I guess the big question now is whether the attraction of the rooftop deck can continue to draw enough people to provide business to support the food court tenants, whose rent in turn supports the maintenance of the rooftop deck. Unless they can get some other things going.

 

The concert venue is also going to help draw people constantly. When I was in SF and Seattle, both of their markets weren't always busy. It was usually big events that drew crowds but otherwise the amount of people was sparse. 

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1 hour ago, j_cuevas713 said:

 

The concert venue is also going to help draw people constantly. When I was in SF and Seattle, both of their markets weren't always busy. It was usually big events that drew crowds but otherwise the amount of people was sparse. 

How often are concerts though?

 

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when I was in Seattle, Pike Place Market was packed. it was a Saturday morning so weekend made a difference I'm sure, but it was very busy.

Post401 (and those hoping that Houston becomes a tourist destination) could only hope to be as successful as Pike Place.

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12 minutes ago, samagon said:

when I was in Seattle, Pike Place Market was packed. it was a Saturday morning so weekend made a difference I'm sure, but it was very busy.

Post401 (and those hoping that Houston becomes a tourist destination) could only hope to be as successful as Pike Place.

Oh yeah for sure. I think with time it will. They will continue to add tenants. Future additions to the building will happen as well. 

 

15 minutes ago, H-Town Man said:

How often are concerts though?

 

Pretty damn often. We aren't just talking about big names either. I'm sure it will host an array of artists continually. That's the whole reason they built it was to have a constant stream of people visiting the site and as an anchor to draw tenants. 

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This was the featured article on Costar yesterday, at least for Texas-area subscribers (my subscription is through Dallas). So everyone in the Texas real estate world saw a nice big picture of the center atrium. The article was fairly in depth but not much that we didn't already know.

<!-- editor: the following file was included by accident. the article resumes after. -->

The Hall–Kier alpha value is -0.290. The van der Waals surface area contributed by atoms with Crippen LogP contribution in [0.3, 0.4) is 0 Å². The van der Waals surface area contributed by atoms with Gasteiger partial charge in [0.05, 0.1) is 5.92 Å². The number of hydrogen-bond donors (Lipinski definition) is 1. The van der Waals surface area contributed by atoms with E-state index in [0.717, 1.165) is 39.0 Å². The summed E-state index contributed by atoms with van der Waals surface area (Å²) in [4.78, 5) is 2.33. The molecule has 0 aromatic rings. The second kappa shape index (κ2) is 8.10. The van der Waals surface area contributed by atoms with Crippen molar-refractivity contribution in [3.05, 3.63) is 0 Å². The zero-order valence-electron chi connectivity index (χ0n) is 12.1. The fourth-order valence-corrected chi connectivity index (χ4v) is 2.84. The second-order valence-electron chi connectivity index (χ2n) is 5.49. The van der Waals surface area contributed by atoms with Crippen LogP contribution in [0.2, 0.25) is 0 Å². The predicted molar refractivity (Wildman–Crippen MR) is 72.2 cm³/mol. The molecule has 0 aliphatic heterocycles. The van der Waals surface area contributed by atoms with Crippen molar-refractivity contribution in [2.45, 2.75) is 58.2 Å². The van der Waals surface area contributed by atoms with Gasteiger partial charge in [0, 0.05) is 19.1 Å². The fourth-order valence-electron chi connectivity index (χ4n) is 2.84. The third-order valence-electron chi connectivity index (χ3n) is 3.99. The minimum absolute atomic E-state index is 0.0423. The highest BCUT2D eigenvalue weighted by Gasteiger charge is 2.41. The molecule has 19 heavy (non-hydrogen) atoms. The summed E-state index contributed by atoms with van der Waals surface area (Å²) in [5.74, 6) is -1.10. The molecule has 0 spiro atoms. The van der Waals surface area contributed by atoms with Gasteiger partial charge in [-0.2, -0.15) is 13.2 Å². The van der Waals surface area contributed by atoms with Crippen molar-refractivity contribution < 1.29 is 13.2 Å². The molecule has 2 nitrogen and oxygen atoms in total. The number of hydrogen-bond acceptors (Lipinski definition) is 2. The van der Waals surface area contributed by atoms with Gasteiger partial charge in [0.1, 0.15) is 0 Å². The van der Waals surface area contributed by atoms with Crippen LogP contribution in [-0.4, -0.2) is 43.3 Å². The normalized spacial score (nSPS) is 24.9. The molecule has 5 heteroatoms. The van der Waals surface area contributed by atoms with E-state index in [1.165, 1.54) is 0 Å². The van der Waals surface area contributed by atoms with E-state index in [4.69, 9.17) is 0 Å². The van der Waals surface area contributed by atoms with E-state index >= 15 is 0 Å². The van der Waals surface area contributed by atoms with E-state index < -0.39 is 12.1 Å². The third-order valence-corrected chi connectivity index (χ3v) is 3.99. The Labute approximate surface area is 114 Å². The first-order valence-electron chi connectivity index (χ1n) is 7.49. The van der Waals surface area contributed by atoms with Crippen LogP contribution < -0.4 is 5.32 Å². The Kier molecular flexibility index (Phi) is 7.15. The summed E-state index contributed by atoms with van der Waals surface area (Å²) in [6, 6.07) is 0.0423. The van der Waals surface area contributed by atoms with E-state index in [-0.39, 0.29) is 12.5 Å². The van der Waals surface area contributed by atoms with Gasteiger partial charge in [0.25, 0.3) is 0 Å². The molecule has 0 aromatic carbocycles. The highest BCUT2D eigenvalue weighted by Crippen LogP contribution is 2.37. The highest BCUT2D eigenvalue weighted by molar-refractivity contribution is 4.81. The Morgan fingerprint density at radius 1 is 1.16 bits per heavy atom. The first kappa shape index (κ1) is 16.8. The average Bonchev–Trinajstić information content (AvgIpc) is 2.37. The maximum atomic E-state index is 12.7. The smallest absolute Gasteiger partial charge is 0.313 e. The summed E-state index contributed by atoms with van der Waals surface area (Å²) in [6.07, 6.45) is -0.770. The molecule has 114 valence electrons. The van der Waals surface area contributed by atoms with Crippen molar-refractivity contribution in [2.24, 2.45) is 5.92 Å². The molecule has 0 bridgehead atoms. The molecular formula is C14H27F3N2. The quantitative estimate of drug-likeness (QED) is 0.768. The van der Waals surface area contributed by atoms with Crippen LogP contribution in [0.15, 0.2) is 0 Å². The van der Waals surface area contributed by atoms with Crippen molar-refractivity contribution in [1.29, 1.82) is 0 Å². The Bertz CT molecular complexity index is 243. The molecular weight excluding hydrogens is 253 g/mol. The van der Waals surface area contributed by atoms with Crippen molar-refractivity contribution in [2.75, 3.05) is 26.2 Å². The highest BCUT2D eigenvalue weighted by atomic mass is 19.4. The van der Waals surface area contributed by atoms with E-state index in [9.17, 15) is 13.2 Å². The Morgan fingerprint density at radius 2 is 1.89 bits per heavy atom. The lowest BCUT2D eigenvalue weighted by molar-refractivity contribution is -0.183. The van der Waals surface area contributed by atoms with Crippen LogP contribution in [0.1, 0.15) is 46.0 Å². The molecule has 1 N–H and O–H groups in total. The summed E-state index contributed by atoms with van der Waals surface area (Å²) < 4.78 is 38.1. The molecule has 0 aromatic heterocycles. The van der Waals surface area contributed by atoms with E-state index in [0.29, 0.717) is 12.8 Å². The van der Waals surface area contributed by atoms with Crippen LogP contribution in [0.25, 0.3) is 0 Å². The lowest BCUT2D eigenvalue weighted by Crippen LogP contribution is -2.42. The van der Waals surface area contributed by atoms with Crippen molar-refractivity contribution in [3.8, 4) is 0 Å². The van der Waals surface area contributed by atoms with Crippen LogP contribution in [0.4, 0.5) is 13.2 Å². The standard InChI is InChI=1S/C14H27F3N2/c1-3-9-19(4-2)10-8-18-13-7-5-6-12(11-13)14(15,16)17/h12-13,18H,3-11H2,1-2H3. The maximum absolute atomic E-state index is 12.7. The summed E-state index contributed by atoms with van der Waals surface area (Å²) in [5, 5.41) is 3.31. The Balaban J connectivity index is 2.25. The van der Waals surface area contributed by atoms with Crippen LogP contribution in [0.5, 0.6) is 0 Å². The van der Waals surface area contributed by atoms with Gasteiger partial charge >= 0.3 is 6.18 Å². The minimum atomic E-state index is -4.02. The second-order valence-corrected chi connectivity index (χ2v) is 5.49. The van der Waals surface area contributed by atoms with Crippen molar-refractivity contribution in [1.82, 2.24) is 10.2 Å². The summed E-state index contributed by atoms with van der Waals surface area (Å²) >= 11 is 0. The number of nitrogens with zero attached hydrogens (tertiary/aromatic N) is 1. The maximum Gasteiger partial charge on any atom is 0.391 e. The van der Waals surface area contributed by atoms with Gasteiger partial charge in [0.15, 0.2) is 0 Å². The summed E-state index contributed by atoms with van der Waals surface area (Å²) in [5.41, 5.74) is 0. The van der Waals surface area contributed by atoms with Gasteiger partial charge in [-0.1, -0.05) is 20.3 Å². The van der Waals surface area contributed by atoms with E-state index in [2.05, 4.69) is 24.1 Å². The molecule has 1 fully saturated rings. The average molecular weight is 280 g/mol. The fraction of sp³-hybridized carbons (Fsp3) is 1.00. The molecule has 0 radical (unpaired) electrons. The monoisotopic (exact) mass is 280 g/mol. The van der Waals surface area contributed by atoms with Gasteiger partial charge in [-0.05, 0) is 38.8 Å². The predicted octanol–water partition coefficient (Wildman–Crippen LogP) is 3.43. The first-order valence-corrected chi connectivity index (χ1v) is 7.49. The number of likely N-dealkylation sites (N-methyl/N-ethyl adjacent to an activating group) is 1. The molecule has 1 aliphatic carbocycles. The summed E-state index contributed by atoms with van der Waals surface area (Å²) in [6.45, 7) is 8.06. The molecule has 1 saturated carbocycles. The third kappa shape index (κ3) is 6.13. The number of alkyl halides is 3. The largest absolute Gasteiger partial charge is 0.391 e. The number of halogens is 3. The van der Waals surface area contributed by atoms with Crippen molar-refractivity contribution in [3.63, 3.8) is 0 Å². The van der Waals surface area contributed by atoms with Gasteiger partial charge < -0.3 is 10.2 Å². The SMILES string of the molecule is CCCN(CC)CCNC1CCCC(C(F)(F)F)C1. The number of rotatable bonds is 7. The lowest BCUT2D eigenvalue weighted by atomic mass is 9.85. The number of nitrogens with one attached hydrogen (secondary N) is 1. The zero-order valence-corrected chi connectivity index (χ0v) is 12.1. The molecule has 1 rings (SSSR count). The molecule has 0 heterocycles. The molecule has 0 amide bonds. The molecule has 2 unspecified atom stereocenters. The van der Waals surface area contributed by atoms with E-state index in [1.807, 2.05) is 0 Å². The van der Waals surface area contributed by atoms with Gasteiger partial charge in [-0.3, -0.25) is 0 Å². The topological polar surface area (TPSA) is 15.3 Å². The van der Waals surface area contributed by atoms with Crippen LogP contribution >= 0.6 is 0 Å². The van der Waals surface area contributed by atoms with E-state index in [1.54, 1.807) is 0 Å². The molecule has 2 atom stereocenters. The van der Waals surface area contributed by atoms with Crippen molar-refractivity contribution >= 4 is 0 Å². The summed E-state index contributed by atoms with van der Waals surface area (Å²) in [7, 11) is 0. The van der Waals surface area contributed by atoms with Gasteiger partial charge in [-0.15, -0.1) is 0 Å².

Leasing the office will be challenging... they are asking $32/SF NNN. Compare that to Pennzoil Place at $28.50/SF NNN, the Gulf Building at $24.00/SF NNN, or for the history lover, a nice old gem like 917 Franklin for $24.00/SF Full Service (~$15.00/SF NNN). Where would you rather be?

The article's focus on the Lius was something different from other articles I've read:

Unlikely Duo

When local Taiwanese-American developer Frank Liu, with Lovett Commercial, purchased the high-profile site in 2015, it drew some initial concern because his company is mostly known for building shopping centers and townhouses that are “neither ugly nor distinctive” and are “mostly inconspicuous despite their large numbers,” according to Texas Architect Magazine.

Indeed, OMA’s partnership with Lovett Commercial is a bit like the fictional Homer Simpson character from "The Simpsons" marrying a super model, said Kirby Liu, director of development at Lovett Commercial and Frank Liu's son, at Post Houston’s grand opening in November. OMA’s international adaptive reuse projects include turning a Soviet-era restaurant into a contemporary art museum in Moscow and converting a distillery into a museum for Prada in Milan.

Lovett Commercial beat out some bids from developers that wanted to demolish the project and start from scratch for the high-profile site.

“This site after all stands alone as the key to unlock the urban potential of downtown. So perhaps there was a little disappointment when this once-in-a-generation opportunity fell into the hands of a developer whose primarily known for townhouses and strip centers and perhaps that disappointment was magnified when it became known that we wanted to preserve virtually the entirety of the complex,” said Kirby Liu.